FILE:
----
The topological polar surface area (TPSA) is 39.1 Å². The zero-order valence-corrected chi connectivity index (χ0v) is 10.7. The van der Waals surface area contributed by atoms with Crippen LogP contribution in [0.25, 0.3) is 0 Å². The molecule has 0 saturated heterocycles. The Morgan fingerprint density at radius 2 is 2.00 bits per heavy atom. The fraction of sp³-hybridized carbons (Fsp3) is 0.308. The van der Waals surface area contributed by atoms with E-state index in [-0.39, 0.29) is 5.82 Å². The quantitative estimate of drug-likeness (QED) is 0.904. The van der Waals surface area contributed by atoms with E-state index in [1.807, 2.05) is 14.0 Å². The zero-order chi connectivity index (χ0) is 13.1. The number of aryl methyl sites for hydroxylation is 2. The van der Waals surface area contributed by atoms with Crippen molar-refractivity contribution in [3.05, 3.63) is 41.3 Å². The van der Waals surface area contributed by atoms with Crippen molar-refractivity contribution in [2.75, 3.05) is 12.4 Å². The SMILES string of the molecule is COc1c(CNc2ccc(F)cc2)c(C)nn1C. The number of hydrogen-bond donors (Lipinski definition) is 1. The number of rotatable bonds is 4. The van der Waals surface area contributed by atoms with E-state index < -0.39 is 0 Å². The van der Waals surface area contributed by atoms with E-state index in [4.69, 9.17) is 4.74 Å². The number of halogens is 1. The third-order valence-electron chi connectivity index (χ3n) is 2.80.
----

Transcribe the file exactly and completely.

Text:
The topological polar surface area (TPSA) is 39.1 Å². The zero-order valence-corrected chi connectivity index (χ0v) is 10.7. The van der Waals surface area contributed by atoms with Crippen LogP contribution in [0.25, 0.3) is 0 Å². The molecule has 0 saturated heterocycles. The Morgan fingerprint density at radius 2 is 2.00 bits per heavy atom. The fraction of sp³-hybridized carbons (Fsp3) is 0.308. The van der Waals surface area contributed by atoms with E-state index in [-0.39, 0.29) is 5.82 Å². The quantitative estimate of drug-likeness (QED) is 0.904. The van der Waals surface area contributed by atoms with E-state index in [1.807, 2.05) is 14.0 Å². The zero-order chi connectivity index (χ0) is 13.1. The number of aryl methyl sites for hydroxylation is 2. The van der Waals surface area contributed by atoms with Crippen molar-refractivity contribution in [3.05, 3.63) is 41.3 Å². The van der Waals surface area contributed by atoms with Crippen molar-refractivity contribution in [2.75, 3.05) is 12.4 Å². The SMILES string of the molecule is COc1c(CNc2ccc(F)cc2)c(C)nn1C. The number of hydrogen-bond donors (Lipinski definition) is 1. The number of rotatable bonds is 4. The van der Waals surface area contributed by atoms with E-state index < -0.39 is 0 Å². The van der Waals surface area contributed by atoms with E-state index in [4.69, 9.17) is 4.74 Å². The number of halogens is 1. The third-order valence-electron chi connectivity index (χ3n) is 2.80.